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Daydream Bee-liever: The Making of Buzzy Bee – Part 2

The story so far: Inspired by my friend’s success at creating and publishing his own game using GameMaker, I decide to have a crack too. My first game concept is Atomic Soccer but, alas, after just a couple of weeks, it becomes apparent that its complexities will exceed my coding skills. Now read on…

So Atomic Soccer was dead – for now, anyway. Fortunately the work I’d done was all useful – I could plonk a nucleus down, fire an electron at it and have the electron get captured in the nucleus’ orbit. I could even tap the keyboard and launch the electron into space at a tangent to the orbit. So far so good; all I needed now was a game idea!

While playing with the code, one thing that instantly became obvious was that a small, round electron did not work – it’s shape made it too tough predicting where the electron would go when released from orbit. The shape needed to be thin and long, like a dart or an arrow or… a spaceship! Eureka! The game could be about a spaceship orbiting and travelling between planets! The planets could have different masses that would affect your speed… And you’d have to collect crystals and return them to a spacestation… And, in a Sinistar-inspired move, there’d be aliens trying to collect the crystals too, to take them back to their battle station… And there’d be a vast scrolling map to explore… And… And… And again, the ideas got too complex.

The bee game in proto-form - three test flowers and a bee.

The bee game in proto-form – three test flowers and a bee.

So, back to the drawing board. I liked the idea of having to collect stuff and return it somewhere to cash it in. The points could escalate the more stuff you dropped off in one go, but if you got hit by an alien you’d lose half of the stuff you were carrying. So they’d be a nice risk/reward dynamic: do you stay out in the field, collecting loads of stuff but risking being hit, in return for big payday, or play if safe and drop stuff off in small dribs and drabs?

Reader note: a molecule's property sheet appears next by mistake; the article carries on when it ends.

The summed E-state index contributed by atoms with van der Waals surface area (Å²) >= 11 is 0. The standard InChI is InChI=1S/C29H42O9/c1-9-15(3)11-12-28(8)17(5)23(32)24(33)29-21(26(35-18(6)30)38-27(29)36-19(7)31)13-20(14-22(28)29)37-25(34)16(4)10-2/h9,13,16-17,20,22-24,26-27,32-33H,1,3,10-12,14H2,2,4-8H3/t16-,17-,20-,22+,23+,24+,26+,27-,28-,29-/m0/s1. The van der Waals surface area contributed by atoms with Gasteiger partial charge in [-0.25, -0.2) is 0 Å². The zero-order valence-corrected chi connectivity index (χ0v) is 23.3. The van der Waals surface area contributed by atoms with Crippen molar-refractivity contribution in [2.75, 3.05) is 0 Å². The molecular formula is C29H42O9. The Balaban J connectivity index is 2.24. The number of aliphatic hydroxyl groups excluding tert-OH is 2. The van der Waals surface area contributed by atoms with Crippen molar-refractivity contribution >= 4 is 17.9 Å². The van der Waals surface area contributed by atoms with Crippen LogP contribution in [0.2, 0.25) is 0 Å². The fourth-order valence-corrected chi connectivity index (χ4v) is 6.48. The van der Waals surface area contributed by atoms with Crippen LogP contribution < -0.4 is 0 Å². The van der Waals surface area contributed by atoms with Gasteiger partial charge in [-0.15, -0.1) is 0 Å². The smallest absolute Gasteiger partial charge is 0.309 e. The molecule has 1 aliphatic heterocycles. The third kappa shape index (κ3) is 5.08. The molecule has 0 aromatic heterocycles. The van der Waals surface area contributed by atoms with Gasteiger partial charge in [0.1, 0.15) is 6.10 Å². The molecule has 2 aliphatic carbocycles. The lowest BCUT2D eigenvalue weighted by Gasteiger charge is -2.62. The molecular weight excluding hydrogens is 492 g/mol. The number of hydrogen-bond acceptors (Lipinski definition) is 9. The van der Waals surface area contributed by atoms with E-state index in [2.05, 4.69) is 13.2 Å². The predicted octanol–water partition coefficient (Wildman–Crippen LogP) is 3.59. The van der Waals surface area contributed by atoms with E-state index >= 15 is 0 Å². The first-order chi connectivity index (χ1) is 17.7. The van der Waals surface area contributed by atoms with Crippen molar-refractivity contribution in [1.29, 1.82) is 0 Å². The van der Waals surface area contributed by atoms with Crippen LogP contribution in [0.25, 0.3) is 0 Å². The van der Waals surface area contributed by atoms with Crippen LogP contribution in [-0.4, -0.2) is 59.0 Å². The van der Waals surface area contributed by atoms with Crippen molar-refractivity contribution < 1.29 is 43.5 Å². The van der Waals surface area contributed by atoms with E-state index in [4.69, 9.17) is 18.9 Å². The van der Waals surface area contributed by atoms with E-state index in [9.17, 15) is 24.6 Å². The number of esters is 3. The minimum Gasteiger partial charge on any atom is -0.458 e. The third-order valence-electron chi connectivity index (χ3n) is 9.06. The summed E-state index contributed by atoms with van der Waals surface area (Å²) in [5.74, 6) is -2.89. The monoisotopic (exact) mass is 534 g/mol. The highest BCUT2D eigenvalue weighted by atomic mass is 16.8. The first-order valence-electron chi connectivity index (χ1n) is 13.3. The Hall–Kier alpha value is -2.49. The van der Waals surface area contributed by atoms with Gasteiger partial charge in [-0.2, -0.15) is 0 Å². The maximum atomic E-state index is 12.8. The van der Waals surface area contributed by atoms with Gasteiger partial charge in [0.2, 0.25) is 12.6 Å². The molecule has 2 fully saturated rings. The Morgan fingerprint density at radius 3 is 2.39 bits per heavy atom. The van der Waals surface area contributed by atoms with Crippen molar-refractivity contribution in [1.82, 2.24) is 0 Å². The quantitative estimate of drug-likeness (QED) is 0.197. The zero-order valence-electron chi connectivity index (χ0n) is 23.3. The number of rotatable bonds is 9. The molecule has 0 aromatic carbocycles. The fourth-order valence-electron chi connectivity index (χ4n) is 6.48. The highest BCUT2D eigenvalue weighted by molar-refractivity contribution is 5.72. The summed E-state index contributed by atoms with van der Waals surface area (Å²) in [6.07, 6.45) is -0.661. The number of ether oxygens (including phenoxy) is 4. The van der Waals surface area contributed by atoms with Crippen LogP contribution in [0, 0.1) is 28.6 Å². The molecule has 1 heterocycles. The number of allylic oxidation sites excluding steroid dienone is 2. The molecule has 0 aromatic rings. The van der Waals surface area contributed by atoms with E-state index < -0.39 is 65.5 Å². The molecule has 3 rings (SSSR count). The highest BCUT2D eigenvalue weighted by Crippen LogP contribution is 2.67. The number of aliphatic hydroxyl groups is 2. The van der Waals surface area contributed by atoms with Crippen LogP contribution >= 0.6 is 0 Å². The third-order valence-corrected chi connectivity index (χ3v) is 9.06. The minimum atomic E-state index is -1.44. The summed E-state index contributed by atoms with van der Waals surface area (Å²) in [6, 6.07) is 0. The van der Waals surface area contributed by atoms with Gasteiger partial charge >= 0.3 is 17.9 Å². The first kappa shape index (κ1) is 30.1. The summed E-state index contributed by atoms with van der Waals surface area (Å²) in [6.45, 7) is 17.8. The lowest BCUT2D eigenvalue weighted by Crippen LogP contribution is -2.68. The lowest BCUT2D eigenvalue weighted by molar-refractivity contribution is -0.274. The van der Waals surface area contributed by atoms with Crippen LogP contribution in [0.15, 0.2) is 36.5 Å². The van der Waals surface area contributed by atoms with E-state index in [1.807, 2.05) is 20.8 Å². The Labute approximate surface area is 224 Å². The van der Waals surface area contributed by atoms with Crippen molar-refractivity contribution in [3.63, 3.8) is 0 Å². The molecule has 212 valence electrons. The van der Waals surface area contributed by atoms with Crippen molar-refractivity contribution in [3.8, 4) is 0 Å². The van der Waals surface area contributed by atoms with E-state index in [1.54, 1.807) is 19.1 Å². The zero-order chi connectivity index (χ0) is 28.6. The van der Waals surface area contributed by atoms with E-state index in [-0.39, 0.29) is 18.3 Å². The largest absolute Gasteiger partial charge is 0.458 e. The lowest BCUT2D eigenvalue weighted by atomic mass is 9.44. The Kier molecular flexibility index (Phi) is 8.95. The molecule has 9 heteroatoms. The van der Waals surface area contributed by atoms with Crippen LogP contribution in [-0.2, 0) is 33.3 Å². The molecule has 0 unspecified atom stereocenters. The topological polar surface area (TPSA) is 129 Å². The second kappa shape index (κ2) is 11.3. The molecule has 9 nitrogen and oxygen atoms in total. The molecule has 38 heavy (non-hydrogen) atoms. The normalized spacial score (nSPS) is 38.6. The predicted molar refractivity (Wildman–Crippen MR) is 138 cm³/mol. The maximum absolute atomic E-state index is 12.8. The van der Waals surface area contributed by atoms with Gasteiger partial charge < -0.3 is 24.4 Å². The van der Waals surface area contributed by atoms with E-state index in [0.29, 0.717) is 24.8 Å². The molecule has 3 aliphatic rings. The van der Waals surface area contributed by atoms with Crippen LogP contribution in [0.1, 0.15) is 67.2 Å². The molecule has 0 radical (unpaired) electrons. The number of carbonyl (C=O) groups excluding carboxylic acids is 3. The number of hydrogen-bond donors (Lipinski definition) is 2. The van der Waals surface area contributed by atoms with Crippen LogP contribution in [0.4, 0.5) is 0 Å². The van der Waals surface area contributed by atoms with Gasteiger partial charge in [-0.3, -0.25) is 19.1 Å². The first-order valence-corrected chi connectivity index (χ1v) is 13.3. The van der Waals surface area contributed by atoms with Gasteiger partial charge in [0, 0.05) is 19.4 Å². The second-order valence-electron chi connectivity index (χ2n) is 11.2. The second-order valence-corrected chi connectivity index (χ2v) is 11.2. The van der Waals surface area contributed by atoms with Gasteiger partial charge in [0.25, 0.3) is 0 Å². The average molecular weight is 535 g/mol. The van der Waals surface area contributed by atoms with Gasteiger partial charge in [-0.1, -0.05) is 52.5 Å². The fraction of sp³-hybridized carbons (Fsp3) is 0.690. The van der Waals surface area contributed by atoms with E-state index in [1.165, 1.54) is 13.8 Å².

So what else might need to be collected and taken somewhere? What about a bee, I pondered, collecting pollen from around flowers and returning it to the hive? It was an idea that appealed to me, mainly because I could see it looking cute and colourful – certainly much more so than the space idea. It would also be simpler to do – the bee’s speed would be unaffected by the flowers’ sizes, and it could all take place on a single screen.

I wrote a couple of pages of design notes, bullet-pointing the required features and controls, simply so I had something to keep me focussed and on track. I also created a version log to record features as they were implemented – that way, if I spotted bugs down the line, I could at least refer back to when the erroneous feature was first implemented, which would hopefully make squashing them easier.

And so, in late January 2015, I began work in earnest. I knew what I wanted to do – and, most importantly of all, it seemed achievable.

I began by implementing some placeholder bee/flower graphics, then I decided to get the basic controls in. I’d already written a gesture recognition routine for fun, so I implemented that quickly. Now a quick tap of the screen launched the bee – or Buzzy, as I took to calling him – from orbit, while a swipe changed his orbital direction from clockwise to anti-clockwise and vice versa (initially you had to swipe left to go clockwise and right to go anti-clockwise, but it was too confusing if Buzzy was upside down – I simplified it so that any swipe changed direction).

I then decided to make Buzzy accelerate if you tapped and held. The faster he got the more he’d sweat, and if you held top speed too long he’d burn out and slow to a crawl – during this time he’d be uncontrollable, so if you’d used the boost to outrun bad guys you had to be careful.

It was about this point, having become familiar with more of GameMaker’s features, I realised that I lot of the complicated, trig-based code I’d written was essentially redundant as GM had a load of built-in functions that replicated its function. As my codebase was still relatively modest I decided to rewrite everything, which reduced its size by about 40%. It was a pain but I figured I might as well do it right and get the foundations solid.

So, with the core controls done, it was time to start on the actual gameplay… But you can read about that in the next thrilling instalment!

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